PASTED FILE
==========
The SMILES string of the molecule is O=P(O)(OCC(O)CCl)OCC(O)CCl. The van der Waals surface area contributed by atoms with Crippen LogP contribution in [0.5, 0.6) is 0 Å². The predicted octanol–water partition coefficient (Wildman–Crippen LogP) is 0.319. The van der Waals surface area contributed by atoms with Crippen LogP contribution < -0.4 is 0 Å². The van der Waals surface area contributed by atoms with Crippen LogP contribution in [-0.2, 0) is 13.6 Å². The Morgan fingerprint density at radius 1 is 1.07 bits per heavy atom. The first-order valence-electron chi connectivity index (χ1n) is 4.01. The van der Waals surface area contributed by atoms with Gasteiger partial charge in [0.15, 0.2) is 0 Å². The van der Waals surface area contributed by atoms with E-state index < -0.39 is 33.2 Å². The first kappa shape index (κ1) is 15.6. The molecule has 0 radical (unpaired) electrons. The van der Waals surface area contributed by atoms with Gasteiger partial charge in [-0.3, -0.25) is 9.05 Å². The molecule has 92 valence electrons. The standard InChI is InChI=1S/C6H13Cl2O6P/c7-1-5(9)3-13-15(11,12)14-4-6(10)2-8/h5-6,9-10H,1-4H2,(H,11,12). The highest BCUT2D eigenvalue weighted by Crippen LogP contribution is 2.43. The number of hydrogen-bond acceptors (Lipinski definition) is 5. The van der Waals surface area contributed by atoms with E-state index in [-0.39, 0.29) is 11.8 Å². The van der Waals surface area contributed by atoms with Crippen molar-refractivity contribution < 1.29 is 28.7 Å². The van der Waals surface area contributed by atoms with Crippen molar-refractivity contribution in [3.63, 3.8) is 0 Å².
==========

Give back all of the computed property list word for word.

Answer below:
The SMILES string of the molecule is O=P(O)(OCC(O)CCl)OCC(O)CCl. The van der Waals surface area contributed by atoms with Crippen LogP contribution in [0.5, 0.6) is 0 Å². The predicted octanol–water partition coefficient (Wildman–Crippen LogP) is 0.319. The van der Waals surface area contributed by atoms with Crippen LogP contribution < -0.4 is 0 Å². The van der Waals surface area contributed by atoms with Crippen LogP contribution in [-0.2, 0) is 13.6 Å². The Morgan fingerprint density at radius 1 is 1.07 bits per heavy atom. The first-order valence-electron chi connectivity index (χ1n) is 4.01. The van der Waals surface area contributed by atoms with Gasteiger partial charge in [0.15, 0.2) is 0 Å². The van der Waals surface area contributed by atoms with E-state index < -0.39 is 33.2 Å². The first kappa shape index (κ1) is 15.6. The molecule has 0 radical (unpaired) electrons. The van der Waals surface area contributed by atoms with Gasteiger partial charge in [-0.3, -0.25) is 9.05 Å². The molecule has 92 valence electrons. The standard InChI is InChI=1S/C6H13Cl2O6P/c7-1-5(9)3-13-15(11,12)14-4-6(10)2-8/h5-6,9-10H,1-4H2,(H,11,12). The highest BCUT2D eigenvalue weighted by Crippen LogP contribution is 2.43. The number of hydrogen-bond acceptors (Lipinski definition) is 5. The van der Waals surface area contributed by atoms with E-state index in [-0.39, 0.29) is 11.8 Å². The van der Waals surface area contributed by atoms with Crippen molar-refractivity contribution < 1.29 is 28.7 Å². The van der Waals surface area contributed by atoms with Crippen molar-refractivity contribution in [3.63, 3.8) is 0 Å².